James McAvoy leads an all-star cast in narrating this magnificent audio adaptation of Neil Gaiman’s iconic graphic novel series, The Sandman. McAvoy, who portrays Morpheus, the King of Dreams, leans hard on his polished English accent, the embodiment of the Brits’ determination to keep calm and carry on—no matter what. As listeners are swept up in a saga, special mention goes to the production staff. The sound effects are immersive, and there is a wonderful cinematic score. Listeners won’t be able to pause once they hit play.

TROUBLE THE SAINTS

  • by Alaya Dawn Johnson | Read by Shayna Small, Neil Shah
  • [Macmillan Audio]

Narrators Shayna Small and Neil Shah transport listeners to 1940s New York in this dark fantasy set against a backdrop of racial tension and brewing war. In a world in which people of color are sometimes born with magical powers that manifest through their hands, three characters struggle to survive in the city’s seedy underbelly. Small portrays Phyllis, a Black woman whose hands make her a master assassin. Shah is equally outstanding as her lover, Dev, an Indian man whose hands sense threats. His tone is lighter and often tinged with longing and humor. This audiobook is a fully immersive experience.


“Best New Sci-Fi & Fantasy Audiobooks Summer 2020” was curated by AudioFile.  AudioFile is an independent source of audiobook reviews and recommendations with a clear focus on the performance and listening experience.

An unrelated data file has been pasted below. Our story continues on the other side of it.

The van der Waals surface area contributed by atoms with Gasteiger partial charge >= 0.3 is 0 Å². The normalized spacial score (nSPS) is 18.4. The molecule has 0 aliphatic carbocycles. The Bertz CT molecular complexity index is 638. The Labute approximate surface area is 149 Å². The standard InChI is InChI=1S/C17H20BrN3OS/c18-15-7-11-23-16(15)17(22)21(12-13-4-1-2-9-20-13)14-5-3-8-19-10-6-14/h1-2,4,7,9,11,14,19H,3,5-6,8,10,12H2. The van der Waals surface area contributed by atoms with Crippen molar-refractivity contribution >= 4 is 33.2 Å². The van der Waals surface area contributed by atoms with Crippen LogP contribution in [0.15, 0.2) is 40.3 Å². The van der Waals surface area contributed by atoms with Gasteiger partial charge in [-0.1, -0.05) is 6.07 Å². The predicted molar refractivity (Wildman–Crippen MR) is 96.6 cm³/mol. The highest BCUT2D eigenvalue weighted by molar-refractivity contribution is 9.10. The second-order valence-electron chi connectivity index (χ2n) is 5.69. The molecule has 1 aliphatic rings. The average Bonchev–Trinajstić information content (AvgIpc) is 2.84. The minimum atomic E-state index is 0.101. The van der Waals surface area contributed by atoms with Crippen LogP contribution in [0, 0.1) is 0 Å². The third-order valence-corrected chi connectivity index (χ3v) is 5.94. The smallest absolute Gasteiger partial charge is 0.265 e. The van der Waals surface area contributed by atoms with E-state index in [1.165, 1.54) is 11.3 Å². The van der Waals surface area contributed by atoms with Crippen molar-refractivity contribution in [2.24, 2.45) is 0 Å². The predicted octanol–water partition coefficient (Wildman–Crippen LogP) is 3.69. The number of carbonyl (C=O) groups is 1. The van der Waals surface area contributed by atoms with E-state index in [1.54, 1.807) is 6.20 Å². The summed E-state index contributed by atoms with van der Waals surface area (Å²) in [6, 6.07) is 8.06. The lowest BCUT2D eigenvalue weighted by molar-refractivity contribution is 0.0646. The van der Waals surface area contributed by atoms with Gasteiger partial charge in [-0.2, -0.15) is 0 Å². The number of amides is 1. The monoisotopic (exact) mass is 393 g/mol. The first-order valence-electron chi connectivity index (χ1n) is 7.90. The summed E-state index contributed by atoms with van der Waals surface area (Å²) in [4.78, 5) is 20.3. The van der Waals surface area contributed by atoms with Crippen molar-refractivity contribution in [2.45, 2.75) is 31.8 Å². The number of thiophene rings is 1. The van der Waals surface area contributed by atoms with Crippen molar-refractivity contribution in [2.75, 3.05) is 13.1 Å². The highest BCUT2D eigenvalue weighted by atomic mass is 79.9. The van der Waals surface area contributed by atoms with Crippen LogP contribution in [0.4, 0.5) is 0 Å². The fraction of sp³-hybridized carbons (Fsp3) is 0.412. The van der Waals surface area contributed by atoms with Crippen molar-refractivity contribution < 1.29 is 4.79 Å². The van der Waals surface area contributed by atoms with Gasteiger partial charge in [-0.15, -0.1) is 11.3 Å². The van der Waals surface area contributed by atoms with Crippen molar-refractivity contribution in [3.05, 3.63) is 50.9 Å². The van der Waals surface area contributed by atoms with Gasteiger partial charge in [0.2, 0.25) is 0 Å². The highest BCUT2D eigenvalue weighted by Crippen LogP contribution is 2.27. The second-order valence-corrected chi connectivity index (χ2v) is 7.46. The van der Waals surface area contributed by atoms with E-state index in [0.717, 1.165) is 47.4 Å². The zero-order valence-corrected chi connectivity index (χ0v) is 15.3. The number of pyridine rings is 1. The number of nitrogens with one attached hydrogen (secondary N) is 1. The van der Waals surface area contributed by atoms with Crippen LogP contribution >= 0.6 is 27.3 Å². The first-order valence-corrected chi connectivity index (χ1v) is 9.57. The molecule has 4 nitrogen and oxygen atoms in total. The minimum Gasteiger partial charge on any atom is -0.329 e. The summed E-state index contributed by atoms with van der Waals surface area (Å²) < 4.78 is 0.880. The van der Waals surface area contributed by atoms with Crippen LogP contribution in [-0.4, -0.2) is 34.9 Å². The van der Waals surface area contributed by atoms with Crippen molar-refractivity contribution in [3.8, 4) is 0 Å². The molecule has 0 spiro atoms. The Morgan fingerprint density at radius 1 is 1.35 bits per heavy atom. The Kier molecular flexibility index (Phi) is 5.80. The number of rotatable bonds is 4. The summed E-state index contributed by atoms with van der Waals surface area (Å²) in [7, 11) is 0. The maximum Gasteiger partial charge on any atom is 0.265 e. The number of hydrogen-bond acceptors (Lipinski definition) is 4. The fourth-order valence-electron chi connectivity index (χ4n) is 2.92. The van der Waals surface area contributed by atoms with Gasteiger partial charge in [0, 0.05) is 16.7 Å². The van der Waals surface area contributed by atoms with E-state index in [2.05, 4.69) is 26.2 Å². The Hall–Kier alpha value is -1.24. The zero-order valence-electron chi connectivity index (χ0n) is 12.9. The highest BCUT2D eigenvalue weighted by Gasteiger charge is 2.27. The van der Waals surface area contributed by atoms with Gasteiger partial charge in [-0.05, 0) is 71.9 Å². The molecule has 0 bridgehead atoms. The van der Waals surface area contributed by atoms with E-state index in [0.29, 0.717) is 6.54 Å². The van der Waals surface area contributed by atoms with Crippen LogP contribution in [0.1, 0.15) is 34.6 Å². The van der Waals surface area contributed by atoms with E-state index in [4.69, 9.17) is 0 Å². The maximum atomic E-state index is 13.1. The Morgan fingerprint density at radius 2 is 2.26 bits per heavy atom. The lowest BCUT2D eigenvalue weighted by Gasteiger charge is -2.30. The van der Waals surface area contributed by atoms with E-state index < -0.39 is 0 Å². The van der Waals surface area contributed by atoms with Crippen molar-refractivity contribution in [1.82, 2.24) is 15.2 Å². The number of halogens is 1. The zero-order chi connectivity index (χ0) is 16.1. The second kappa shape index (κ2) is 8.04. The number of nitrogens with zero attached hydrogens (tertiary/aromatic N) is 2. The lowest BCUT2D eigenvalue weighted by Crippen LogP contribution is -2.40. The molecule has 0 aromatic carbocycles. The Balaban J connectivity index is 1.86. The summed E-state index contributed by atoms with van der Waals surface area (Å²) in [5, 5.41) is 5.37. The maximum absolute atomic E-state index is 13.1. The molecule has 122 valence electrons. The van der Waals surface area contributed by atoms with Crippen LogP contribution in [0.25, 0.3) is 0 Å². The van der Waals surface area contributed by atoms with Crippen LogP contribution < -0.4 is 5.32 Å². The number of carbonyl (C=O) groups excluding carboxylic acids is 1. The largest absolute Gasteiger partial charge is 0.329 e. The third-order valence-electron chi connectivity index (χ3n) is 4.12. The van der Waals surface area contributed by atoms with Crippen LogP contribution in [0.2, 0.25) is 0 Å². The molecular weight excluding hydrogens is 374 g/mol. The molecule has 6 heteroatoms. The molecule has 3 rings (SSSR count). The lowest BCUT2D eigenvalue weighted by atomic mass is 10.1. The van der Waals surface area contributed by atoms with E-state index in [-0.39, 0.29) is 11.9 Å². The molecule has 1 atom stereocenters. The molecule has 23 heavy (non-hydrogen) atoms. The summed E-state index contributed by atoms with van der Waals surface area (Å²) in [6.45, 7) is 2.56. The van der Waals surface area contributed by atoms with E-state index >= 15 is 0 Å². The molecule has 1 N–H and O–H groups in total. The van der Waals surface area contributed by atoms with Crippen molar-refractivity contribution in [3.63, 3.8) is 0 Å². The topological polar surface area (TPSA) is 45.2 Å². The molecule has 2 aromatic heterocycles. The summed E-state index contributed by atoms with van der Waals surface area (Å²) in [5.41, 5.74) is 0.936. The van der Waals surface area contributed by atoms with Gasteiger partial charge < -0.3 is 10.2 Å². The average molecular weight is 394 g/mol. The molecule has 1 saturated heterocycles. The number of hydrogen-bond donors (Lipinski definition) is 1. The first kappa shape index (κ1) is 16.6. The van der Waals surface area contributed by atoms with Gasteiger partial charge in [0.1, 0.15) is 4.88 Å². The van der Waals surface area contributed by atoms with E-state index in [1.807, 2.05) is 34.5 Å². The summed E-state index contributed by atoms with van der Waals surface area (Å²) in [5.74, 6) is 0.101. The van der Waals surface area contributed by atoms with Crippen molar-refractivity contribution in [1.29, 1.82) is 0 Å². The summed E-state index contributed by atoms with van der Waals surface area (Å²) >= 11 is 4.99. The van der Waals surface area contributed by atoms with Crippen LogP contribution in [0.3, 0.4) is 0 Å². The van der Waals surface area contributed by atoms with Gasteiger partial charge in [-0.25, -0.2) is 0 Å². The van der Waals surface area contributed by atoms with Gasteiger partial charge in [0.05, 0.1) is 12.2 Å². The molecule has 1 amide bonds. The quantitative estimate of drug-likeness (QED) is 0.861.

Learning From Fireside Fiction’s #BlackSpecFic Reports

SFWA President Cat Rambo, in “Talking About Fireside Fiction’s #BlackSpecFic Reports, Part 1 of 2”, is joined by Steven Barnes, Maurice Broaddus, Tananarive Due, Alaya Dawn Johnson, Tonya Liburd, and Nisi Shawl for a roundtable discussion of Fireside Fiction’s reports on blacks in speculative fiction and what the Science Fiction & Fantasy Writers of America might take away from it as action items. Listen to the recording at Soundcloud.

The reports driving their discussion are Antiblack Racism in Speculative Fiction: #BlackSpecFic: A Fireside Fiction Company special report (2015), the follow-up 2016 #BlackSpecFic Report, and the accompanying essays by black writers.

Cat Rambo notes in her introduction:

Here is the central fact they present. Black writers are underrepresented in fantasy and science fiction short fiction magazines. The 2015 figures: 2039 stories in 63 magazines, of which 38 stories were by black authors, in 2015….

For the sake of very broad comparison, American demographics as of July 2016 (according to Wikipedia) were 13.3% African American, 17.8% Latino/Hispanic, and 61.3% white. Like the magazines when it comes to publishing black writers, SFWA’s population skews much whiter than figures might lead one to assume.

Rambo plans to follow the up the two-part discussion with a post about her own takeaway, and how SFWA can respond.

This was a terrific conversation. I was scribbling notes down throughout most of it. In a day or two I’ll post those notes and action items, along with an account of what’s happened so far, but today the focus should be that discussion.